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Cuomo asks New York AG to appoint independent attorney to investigate sexual harassment claims

Cuomo asks New York AG to appoint independent attorney to investigate sexual harassment claims
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New York Gov. Andrew CuomoAndrew CuomoNew York Philharmonic gives first public performance in more than a year Ron Kim on nursing home immunity repeal: It was critical 'to hold these facilities accountable' NY Democratic chair blasts primary challenge against Maloney MORE's office has asked the state's attorney general and chief appeals judge to name an independent attorney to investigate allegations of sexual harassment against him.

The announcement came just minutes after Attorney General Letitia James determined on Sunday that a referral for an investigation into sexual misconduct claims by two former Cuomo aides must be made by the governor's office and that he should make one "immediately."

Beth Garvey, special counsel and senior adviser to the governor, said in a statement that Cuomo’s office has asked James and the Chief Judge Janet DiFiore of the New York Court of Appeals to name an independent attorney to investigate the matter.

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"We will leave all decisions concerning the investigation to be made in the discretion of the independent counsel selected by the Attorney General and Chief Judge," Garvey said in a statement.

In a separate statement, James said such an investigation should also include subpoena power.

“Allegations of sexual harassment should always be taken seriously. There must be a truly independent investigation to thoroughly review these troubling allegations against the governor, and I stand ready to oversee that investigation and make any appointments necessary,” James said.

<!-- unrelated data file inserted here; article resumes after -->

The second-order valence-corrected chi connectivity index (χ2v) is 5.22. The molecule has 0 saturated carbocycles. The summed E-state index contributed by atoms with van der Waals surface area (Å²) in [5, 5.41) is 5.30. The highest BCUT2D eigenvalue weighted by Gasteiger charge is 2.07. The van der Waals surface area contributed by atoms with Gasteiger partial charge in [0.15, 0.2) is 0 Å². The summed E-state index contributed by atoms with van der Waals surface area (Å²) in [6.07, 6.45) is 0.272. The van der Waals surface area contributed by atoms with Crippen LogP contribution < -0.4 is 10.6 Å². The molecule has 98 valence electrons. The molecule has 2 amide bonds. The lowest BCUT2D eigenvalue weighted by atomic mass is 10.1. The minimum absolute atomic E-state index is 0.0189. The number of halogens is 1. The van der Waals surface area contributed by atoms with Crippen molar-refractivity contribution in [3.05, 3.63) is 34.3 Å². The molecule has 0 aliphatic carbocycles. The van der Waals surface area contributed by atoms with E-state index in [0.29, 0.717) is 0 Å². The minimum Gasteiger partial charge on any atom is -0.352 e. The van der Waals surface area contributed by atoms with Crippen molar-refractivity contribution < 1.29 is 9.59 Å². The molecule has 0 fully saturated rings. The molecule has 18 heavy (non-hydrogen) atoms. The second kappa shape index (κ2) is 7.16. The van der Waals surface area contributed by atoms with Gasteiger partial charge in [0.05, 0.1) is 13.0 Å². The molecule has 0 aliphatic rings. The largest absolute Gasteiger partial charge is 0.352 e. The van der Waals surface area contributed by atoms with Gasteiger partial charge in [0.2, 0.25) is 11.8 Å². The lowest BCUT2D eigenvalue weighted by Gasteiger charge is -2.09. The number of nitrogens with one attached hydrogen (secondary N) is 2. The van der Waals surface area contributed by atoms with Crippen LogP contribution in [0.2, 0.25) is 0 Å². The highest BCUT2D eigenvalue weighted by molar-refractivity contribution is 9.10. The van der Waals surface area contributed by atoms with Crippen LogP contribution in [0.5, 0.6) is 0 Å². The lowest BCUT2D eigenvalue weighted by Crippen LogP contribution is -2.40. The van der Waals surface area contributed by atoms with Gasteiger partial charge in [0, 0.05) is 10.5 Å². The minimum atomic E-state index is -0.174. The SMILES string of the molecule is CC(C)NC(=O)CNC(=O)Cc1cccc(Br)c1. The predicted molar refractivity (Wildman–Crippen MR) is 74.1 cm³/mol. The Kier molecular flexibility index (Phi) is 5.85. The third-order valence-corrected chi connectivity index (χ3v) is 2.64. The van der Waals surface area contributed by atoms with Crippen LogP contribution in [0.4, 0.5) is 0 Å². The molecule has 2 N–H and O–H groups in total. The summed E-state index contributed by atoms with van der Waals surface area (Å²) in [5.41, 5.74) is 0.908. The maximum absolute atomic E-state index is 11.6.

“Given state law, this can only be accomplished through an official referral from the governor’s office based on State Law (§ 63-8) and must include subpoena power. I urge the governor to make this referral immediately,” she added.

The statement by the governor’s office must be follow-up by a formal referral to begin an investigation.

Lindsey Boylan, a former aide to the governor, first alleged he had harassed her last year.

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Last week, she made more detailed allegations in a Medium post, saying Cuomo made inappropriate remarks to her on his plane and kissed her without her consent. Cuomo has denied the allegations and produced a statement signed by several others his office said were on the same flight who said it did not happen.

On Saturday, a second former aide, Charlotte Bennett, also reported harassment, telling The New York Times that the governor made inappropriate advances on her early last year during the start of the pandemic in which New York was the U.S.'s top hotspot.

The allegations have prompted Republicans and Democrats to call for an independent investigation or for Cuomo to step down.

Rep. Elise StefanikElise Marie StefanikHouse passes bill to combat gender pay gap Business groups oppose Paycheck Fairness Act, citing concerns it could threaten bonuses and negotiating Ambitious House lawmakers look for promotions MORE (R-N.Y.) has called for his resignation over both the allegations and his handling of coronavirus outbreaks in New York nursing homes.

New York Mayor Bill de BlasioBill de BlasioYang expands lead in NYC mayor race: poll Republicans need to stop Joe Biden's progressive assault on America New York City's suicide mission should alarm the entire nation MORE (D) called on state lawmakers to revoke Cuomo's emergency authority over the harassment allegations as well as claims that Cuomo's office underreported nursing home deaths during the early weeks of the pandemic.

Assemblyman Ron Kim (D), who has alleged Cuomo threatened to “destroy” him over public criticism of the nursing home issue, called for Cuomo to resign “tonight. Not tomorrow. Tonight.”            

 

Also on Sunday, White House press secretary Jen PsakiJen PsakiBiden, Japan's PM focus on China, North Korea in first bilateral meeting Castro confirms he's stepping down as Cuban leader White House reverses course on refugee cap after Democratic eruption MORE said there should be an "independent review" into the matter.

-- Updated 1:49 p.m.